VC, Angel or Bootstrap: “We have been bootstrapped up to this point and have landed paid customs like Microsoft and Juniper Networks, but we are just now kicking off our fund raising to scale the business. We have an active pipeline but we need greater resources to take advantage of the unique opportunity that we have created for ourselves.”
The smartest move we’ve made so far: “We originally had about 20 different things that we wanted to build into the platform but we got some great feedback early in on the process to focus, focus, focus. We ended up stripping down our feature set, finding our core and staying focused on being the best solution for the Bring your own Device problem in the Enterprise. That focus was pure gold.”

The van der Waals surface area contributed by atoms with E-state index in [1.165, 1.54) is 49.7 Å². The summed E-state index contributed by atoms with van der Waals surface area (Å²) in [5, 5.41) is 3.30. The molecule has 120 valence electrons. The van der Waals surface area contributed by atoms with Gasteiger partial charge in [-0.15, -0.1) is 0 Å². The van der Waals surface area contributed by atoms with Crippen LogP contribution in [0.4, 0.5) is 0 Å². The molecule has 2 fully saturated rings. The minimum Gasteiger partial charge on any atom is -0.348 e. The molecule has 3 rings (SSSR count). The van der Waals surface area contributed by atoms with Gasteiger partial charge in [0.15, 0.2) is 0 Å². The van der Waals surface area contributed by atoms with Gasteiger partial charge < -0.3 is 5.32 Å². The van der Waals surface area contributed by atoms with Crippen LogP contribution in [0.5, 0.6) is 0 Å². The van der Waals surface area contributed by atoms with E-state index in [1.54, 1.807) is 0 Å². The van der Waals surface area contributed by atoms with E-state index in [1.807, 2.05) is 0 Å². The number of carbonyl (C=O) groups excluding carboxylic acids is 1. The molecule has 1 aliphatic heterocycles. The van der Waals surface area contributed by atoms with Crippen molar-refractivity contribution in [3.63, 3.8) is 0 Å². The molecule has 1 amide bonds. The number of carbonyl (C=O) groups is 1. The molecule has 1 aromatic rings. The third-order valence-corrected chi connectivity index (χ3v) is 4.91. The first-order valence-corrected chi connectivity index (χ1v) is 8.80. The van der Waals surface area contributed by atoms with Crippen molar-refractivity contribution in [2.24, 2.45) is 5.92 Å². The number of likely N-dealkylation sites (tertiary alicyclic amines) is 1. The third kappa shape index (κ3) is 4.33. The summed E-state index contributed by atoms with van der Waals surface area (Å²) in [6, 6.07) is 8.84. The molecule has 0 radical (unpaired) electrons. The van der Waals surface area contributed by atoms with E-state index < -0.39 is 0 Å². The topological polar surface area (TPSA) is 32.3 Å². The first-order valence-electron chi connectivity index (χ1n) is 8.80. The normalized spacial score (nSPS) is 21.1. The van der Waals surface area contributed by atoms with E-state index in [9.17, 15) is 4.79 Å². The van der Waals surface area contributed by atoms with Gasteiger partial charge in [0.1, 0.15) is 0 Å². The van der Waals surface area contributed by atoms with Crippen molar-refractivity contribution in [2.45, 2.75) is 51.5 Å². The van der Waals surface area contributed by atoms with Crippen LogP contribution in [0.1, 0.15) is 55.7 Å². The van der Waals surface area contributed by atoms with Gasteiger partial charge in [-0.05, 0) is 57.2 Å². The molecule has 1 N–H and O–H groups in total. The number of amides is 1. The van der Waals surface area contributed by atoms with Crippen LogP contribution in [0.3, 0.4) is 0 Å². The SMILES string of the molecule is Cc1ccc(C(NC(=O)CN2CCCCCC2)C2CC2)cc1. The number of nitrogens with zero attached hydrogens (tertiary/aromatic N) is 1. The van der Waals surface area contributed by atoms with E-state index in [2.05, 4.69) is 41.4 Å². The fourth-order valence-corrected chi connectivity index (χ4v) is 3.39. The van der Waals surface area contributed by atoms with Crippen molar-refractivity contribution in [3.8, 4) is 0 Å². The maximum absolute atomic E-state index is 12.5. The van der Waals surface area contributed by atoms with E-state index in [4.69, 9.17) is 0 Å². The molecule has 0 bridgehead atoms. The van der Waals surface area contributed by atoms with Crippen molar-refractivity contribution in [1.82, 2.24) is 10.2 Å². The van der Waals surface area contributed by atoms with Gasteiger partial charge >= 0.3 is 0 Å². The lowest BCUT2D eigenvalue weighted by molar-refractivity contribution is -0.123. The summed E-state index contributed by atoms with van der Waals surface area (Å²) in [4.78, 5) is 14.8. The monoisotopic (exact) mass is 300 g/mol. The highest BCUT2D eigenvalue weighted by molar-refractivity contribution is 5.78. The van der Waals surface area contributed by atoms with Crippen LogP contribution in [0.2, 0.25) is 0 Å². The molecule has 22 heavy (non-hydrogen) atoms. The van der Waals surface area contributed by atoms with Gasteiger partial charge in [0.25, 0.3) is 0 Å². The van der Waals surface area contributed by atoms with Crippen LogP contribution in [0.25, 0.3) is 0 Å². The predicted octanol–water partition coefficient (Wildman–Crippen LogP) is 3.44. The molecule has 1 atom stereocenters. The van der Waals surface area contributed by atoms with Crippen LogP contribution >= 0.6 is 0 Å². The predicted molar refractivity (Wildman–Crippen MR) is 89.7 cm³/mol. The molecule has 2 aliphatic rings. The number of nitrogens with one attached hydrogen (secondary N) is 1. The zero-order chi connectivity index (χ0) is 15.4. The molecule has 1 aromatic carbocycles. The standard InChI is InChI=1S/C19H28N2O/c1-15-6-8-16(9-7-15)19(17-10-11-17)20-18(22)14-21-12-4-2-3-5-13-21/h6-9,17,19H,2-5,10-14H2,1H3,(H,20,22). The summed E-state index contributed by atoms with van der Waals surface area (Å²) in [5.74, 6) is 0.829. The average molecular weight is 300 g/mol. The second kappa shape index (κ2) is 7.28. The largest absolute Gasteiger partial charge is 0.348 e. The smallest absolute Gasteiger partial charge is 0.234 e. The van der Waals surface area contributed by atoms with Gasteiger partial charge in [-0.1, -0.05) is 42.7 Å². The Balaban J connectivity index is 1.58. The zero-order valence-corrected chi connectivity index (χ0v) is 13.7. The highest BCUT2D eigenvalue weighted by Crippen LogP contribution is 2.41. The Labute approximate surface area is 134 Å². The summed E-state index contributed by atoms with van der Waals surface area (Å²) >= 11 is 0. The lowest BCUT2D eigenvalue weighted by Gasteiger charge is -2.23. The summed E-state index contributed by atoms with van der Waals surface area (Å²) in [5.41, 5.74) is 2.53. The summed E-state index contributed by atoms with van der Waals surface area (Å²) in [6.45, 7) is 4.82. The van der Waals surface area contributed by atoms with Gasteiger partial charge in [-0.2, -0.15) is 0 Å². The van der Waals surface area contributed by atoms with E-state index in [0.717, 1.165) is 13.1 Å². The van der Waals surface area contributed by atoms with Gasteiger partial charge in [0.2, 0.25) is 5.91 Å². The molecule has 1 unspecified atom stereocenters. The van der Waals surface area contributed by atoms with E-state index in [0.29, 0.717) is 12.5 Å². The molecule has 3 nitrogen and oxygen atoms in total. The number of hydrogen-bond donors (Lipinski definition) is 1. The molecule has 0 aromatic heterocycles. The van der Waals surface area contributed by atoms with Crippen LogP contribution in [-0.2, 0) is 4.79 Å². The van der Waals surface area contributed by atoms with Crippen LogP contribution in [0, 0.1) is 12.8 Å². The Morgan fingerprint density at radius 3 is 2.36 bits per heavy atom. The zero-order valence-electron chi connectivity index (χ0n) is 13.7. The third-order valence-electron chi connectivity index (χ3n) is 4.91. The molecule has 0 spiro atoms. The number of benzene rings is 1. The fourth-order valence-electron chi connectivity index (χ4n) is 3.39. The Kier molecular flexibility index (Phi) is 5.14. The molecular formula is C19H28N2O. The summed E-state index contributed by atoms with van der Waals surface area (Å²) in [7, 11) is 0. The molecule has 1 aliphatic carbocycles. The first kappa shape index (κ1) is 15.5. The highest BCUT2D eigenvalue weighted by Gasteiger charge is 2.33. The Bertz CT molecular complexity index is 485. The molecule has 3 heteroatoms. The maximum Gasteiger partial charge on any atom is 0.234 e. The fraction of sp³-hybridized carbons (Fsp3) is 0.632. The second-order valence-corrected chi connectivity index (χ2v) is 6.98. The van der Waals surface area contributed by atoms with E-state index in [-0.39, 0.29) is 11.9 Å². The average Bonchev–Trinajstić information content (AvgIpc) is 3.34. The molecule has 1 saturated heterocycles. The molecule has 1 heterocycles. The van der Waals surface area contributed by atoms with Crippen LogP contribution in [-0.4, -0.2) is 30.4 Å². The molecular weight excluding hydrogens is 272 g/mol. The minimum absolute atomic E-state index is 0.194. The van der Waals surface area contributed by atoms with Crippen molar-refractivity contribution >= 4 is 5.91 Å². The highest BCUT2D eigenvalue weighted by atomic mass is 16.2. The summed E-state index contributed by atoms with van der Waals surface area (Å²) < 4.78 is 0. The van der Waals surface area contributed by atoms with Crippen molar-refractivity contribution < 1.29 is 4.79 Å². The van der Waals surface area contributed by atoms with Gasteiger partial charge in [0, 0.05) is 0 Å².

The biggest mistake we’ve made so far: “We pitched a couple of times before we had our messaging down solid. We ended up making a mess of the pitch and wasted a lot of time that we would like to have back. The feedback was incredibly valuable but the process took too long and we really weren’t ready.”
Would you rather have Gates, Jobs, Zuckerberg or Bezos in your corner: “Gates, no question. I am a Seattle guy and Bill Gates has done more for the Seattle area than can be realistically measured. I grew up just down the street from Microsoft’s Redmond campus and I have always rooted for their success. Also, I think that I would get along the best with Gates, but I cannot explain why.”